In a far-reaching move to tackle hazardous liquid pollution at its flagship Jebel Ali Port, DP World UAE Region signed a Memorandum of Understanding with The Department of Planning and Development – Trakhees, the regulatory arm of Ports, Customs and Free Zone Corporation in Dubai, PCFC, to enforce the International Convention for the Prevention of Pollution from Ships (MARPOL).
MARPOL, mandated by the maritime regulatory body International Maritime Organisation (IMO), is the main international convention covering prevention of pollution of the marine environment by ships.
All reception facilities catering for vessels at Jebel Ali Port will be required to ensure that starting January 1, 2017 they are required to be certified under IMO-MARPOL protocol.
The MoU was signed by Arif Obaid Al Dehail, CEO, Trakhees-PCFC and Mohammed Al Muallem, Senior Vice President and Managing Director, DP World UAE Region.
The MoU is designed pave the way for preventing and minimising pollution from vessels calling at Jebel Ali through rigorous inspections by Trakhees-PCFC officials, and will cover the discharge of oil and other noxious liquid substances, whether caused accidentally or during routine operations.
Mohammed Al Muallem, Senior Vice President and Managing Director, DP World, UAE Region, said: “DP World UAE Region is committed to minimising the environmental impact of its business activities in order to bring sustainability into every aspect of our work. We have an active pollution monitoring and control system at our flagship port and strongly believe this MoU with Trakhees will further strengthen our resolve to implement the IMO’s MARPOL regulations to ensure all service providers at our port conform to these international standards.”
Arif Obaid Al Dehail, CEO, Trakhees- PCFC, said: “Trakhees-PCFC is responsible for environmental safety at DP World UAE Region facilities and enforcing the IMO-MARPOL protocol will take our involvement to an enhanced level. We thank DP World UAE Region for the high level of cooperation with our teams and look forward to raising the bar for pollution prevention and control in Dubai through the IMO-MARPOL initiative.”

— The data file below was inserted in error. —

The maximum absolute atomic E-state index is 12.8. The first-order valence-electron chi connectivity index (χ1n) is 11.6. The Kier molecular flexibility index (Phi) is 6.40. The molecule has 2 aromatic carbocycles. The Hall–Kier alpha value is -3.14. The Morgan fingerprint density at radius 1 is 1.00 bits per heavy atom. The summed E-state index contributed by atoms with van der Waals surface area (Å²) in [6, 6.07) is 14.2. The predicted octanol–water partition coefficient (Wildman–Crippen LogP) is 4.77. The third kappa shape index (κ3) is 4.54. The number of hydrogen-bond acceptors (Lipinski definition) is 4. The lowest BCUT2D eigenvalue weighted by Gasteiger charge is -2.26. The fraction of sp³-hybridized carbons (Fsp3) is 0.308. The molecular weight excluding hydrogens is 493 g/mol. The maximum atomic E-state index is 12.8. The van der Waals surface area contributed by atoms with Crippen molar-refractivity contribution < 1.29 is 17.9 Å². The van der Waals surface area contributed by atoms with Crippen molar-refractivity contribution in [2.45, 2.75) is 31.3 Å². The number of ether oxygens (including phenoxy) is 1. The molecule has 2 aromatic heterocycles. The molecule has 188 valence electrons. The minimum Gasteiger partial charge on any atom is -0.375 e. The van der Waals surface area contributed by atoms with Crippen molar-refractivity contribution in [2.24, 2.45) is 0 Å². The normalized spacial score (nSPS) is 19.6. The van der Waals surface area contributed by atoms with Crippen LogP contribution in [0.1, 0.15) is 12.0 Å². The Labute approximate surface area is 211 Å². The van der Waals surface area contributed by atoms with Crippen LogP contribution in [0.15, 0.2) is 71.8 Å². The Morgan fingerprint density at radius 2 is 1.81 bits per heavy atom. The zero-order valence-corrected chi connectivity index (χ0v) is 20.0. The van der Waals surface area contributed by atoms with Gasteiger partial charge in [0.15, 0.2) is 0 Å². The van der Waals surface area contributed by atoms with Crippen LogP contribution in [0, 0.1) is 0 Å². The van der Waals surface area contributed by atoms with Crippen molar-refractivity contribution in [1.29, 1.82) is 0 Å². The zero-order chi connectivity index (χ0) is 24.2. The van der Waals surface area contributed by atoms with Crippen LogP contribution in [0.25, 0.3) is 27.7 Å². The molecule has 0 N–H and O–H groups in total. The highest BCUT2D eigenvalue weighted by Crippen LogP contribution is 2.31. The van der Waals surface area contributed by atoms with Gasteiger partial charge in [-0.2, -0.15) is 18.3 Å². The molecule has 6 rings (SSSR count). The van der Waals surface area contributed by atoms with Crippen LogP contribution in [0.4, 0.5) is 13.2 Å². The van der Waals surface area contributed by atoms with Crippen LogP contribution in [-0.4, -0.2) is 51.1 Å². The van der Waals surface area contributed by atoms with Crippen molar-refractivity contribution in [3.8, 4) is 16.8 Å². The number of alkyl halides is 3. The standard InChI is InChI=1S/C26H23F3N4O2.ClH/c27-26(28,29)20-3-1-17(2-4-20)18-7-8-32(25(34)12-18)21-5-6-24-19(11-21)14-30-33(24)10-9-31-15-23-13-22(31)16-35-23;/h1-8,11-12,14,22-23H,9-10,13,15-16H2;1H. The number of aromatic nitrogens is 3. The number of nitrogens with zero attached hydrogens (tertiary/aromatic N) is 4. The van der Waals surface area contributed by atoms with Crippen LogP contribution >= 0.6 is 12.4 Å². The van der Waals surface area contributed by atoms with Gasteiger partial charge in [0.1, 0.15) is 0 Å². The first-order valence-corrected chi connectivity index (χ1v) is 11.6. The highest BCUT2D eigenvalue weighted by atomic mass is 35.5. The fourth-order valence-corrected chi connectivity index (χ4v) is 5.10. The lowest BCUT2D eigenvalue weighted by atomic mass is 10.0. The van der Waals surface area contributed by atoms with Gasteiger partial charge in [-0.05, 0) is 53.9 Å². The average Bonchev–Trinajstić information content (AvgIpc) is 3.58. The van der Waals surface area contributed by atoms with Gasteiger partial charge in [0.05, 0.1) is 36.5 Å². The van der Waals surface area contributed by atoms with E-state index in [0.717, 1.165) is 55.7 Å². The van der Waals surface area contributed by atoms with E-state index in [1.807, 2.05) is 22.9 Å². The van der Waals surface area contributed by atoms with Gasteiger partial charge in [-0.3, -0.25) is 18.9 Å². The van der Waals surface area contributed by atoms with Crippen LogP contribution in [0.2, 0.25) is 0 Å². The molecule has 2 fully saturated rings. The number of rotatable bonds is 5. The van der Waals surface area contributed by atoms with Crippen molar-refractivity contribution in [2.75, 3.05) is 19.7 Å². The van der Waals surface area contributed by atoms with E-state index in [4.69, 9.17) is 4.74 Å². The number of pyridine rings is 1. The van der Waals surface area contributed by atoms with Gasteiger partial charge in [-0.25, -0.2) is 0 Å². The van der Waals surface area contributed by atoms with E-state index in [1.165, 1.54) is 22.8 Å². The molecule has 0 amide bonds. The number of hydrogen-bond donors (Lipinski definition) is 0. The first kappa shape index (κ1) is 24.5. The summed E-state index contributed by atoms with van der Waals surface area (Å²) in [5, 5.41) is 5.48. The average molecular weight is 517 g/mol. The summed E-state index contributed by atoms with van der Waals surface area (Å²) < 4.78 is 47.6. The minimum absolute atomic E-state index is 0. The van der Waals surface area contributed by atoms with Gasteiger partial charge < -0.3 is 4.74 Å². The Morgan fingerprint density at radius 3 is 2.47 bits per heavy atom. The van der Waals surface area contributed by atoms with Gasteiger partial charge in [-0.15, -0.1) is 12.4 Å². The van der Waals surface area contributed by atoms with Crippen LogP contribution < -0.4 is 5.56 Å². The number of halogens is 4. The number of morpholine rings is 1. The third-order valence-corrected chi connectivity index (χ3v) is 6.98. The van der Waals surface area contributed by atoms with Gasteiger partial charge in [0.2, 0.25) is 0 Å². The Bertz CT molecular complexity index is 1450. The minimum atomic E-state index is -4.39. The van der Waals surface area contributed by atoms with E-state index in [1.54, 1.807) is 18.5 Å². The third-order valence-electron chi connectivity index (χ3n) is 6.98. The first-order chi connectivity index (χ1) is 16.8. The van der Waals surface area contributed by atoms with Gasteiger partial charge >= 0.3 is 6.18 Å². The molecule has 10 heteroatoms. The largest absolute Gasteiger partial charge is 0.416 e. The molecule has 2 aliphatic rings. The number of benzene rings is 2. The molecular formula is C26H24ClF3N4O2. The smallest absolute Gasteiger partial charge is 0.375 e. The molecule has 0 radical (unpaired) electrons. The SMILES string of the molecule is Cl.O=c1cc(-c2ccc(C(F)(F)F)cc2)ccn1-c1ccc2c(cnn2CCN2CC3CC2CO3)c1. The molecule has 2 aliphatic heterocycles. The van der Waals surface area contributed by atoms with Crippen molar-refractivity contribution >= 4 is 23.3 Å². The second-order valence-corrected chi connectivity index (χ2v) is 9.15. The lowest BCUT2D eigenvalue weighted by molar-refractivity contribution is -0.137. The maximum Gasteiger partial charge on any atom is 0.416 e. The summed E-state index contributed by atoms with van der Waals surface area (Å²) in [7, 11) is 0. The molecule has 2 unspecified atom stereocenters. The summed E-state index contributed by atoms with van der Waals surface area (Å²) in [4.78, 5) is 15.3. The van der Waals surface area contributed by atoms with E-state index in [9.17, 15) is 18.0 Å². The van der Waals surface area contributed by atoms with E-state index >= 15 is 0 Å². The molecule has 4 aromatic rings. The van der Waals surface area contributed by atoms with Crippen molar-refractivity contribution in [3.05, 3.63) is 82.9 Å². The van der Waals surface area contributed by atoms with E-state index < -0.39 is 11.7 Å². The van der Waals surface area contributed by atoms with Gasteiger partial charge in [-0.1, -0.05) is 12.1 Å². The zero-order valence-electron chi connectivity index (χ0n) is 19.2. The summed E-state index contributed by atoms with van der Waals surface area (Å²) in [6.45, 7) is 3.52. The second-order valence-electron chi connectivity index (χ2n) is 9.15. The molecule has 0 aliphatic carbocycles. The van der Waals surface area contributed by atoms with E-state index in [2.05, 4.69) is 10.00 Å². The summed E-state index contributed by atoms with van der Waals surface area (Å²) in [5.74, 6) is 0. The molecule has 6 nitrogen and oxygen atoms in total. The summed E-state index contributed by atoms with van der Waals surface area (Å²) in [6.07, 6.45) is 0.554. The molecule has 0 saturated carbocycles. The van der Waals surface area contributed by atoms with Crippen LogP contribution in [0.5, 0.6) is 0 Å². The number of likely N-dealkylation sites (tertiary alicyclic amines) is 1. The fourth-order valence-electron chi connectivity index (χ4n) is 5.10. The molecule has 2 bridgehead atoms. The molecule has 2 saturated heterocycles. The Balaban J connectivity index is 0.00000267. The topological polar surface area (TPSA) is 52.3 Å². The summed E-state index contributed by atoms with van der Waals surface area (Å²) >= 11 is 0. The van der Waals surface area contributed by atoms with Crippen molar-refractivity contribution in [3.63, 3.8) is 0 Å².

MARPOL convention includes six technical annexes to regulate the prevention of pollution by oil, noxious liquid substances in bulk, harmful substances carried by sea in packaged form, sewage, garbage, and air pollution from ships.
The MARPOL Convention is the main international convention covering prevention of pollution of the marine environment by ships from operational or accidental causes. It is a combination of two treaties adopted in 1973 and 1978 respectively and updated by amendments through the years.
The International Convention for the Prevention of Pollution from Ships (MARPOL) was adopted on 2 November 1973 at IMO and covered pollution by oil, chemicals, harmful substances in packaged form, sewage and garbage. The Protocol of 1978 relating to the 1973 International Convention for the Prevention of Pollution from Ships (1978 MARPOL Protocol) was adopted at a Conference on Tanker Safety and Pollution Prevention in February 1978 held in response to a spate of tanker accidents in 1976-1977. (Measures relating to tanker design and operation were also incorporated into a Protocol of 1978 relating to the 1974 Convention on the Safety of Life at Sea, 1974).
As the 1973 MARPOL Convention had not yet entered into force, the 1978 MARPOL Protocol absorbed the parent Convention. The combined instrument is referred to as the International Convention for the Prevention of Marine Pollution from Ships, 1973, as modified by the Protocol of 1978 relating thereto (MARPOL 73/78), and it entered into force on 2 October 1983 (Annexes I and II).